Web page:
A. Only recently has Netanyahu stopped assigning corona coordination tasks to non-qualified security appointees (whom he trusts because they owe their jobs to him) like the head of the Mossad and the head of the National Security Council. They failed. They imported unsuitable respirators and recommended problematic lockdowns for which Israel is paying a huge price in unemployment.

Netanyahu agreed a couple of months ago to appoint a qualified corona coordinator, an administrator with a public health background. His first choice for the job, Prof. Gabi Barabash, turned it down at the last minute when he realized that for political reasons he would not be given the authority the job requires. Netanyahu’s second choice, Prof. Roni Gamzu--like Barabash a former Ministry of Health director general and director of a central Tel Aviv hospital--took the job altruistically without bothering to wait for a specific job description. He is still waiting. Here is the ultimate expression of what Gamzu faces. He is independent and original enough to have approached the president of Ukraine directly, asking him to do what Israel’s government cannot or will not do, and prevent tens of thousands of Breslavers from arriving in Uman. Netanyahu did not back Gamzu when the Ukrainian leader phoned.

On Sunday this week, Netanyahu’s corona cabinet finally, after three rejections, approved elements of Gamzu’s ‘traffic signal’ plan to designate towns and cities red, amber, yellow and green in accordance with their corona status. Yet political pressures kept Gamzu from preventing a renewal of school sessions in red towns, thereby virtually guaranteeing that those schools too become super-spreaders. Only on September 1 will the Israel Defense Forces finally be ready to take over rapid epidemiological research and tracking of the chain of infection nationally--more than half a year into Israel’s corona era.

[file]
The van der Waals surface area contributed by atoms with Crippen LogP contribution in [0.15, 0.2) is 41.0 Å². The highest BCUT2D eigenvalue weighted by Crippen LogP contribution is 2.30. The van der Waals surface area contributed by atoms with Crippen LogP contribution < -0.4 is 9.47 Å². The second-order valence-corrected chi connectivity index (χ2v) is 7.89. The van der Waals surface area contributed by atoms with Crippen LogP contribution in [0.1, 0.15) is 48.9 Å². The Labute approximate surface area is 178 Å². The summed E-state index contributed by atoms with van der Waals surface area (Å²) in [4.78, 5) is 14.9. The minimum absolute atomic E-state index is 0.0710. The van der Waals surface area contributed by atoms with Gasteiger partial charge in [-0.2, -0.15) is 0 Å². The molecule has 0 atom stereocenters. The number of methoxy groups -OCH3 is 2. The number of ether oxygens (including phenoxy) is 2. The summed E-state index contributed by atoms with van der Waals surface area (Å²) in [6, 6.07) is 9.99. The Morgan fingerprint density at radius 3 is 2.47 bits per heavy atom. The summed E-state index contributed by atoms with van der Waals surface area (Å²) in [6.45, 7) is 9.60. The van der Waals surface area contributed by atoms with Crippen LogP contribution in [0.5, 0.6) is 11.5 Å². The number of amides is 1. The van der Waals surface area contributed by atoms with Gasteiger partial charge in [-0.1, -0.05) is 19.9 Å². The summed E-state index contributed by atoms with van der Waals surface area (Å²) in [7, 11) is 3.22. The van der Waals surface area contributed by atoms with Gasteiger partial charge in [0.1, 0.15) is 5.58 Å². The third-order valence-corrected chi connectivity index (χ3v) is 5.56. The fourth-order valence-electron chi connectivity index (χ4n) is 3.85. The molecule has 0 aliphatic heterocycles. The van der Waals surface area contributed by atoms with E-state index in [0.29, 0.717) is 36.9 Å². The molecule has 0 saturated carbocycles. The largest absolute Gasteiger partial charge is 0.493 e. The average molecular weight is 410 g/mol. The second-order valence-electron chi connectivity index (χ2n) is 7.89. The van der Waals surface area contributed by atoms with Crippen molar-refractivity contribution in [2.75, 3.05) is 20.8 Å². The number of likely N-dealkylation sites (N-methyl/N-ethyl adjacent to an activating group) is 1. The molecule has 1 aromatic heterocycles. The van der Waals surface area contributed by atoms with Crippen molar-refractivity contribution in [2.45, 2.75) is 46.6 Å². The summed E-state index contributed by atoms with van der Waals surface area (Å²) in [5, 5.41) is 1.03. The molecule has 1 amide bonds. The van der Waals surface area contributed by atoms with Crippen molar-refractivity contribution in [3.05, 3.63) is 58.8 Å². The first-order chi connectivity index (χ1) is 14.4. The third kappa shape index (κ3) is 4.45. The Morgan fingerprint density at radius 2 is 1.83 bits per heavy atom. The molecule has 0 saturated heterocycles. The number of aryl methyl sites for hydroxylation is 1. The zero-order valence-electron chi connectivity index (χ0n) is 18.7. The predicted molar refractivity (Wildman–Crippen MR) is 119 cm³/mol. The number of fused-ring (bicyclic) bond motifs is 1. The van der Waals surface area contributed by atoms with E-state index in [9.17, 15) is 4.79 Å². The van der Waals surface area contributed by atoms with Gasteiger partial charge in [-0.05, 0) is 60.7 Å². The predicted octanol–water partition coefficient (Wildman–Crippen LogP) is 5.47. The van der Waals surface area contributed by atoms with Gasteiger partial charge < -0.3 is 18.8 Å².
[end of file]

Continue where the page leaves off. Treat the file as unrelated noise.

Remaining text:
Q. Isn’t it time for mass protest?

A. In recent months there has arisen a popular movement led by non-profit organizations with names like “Black Flags” and “Crime Minister”. They organize mass Saturday evening demonstrations outside the prime minister’s residences in Jerusalem and Caesaria. The demonstrations have drawn tens of thousands and have spread to street corners and bridges over highways. The number of demonstrators is increasing week by week and includes Likudniks and Orthodox Jews. Cars on the roads honk their support.

The demonstrators (full disclosure: I’m one of them) are calling on Netanyahu to resign. Their campaign is reminiscent of demonstrations that followed the 1973 Yom Kippur War and the 1982 First Lebanon War. Back then, far smaller numbers of demonstrators helped hasten the resignations of PM Golda Meir and PM Menachem Begin, whom the public held responsible for Israel’s losses in those tragic conflicts.

Q. Meir and Begin were keenly aware and respectful of the demonstrators. And Netanyahu?

A. He is well aware, but not respectful. Unlike his predecessors he publicly belittles the demonstrators and eggs on the Israel Police to treat them brutally. This reflects one key difference between then and now: Golda Meir had a conscience; so did Menachem Begin.

Just as in the US Covid-19 should be labeled ‘Trump’s virus’, so in Israel it should be ‘Bibi’s virus’. This would serve to acknowledge the prime minister’s lack of political courage, desperate suppression of the rule of law, and the paralysis and paranoia he has introduced into the system.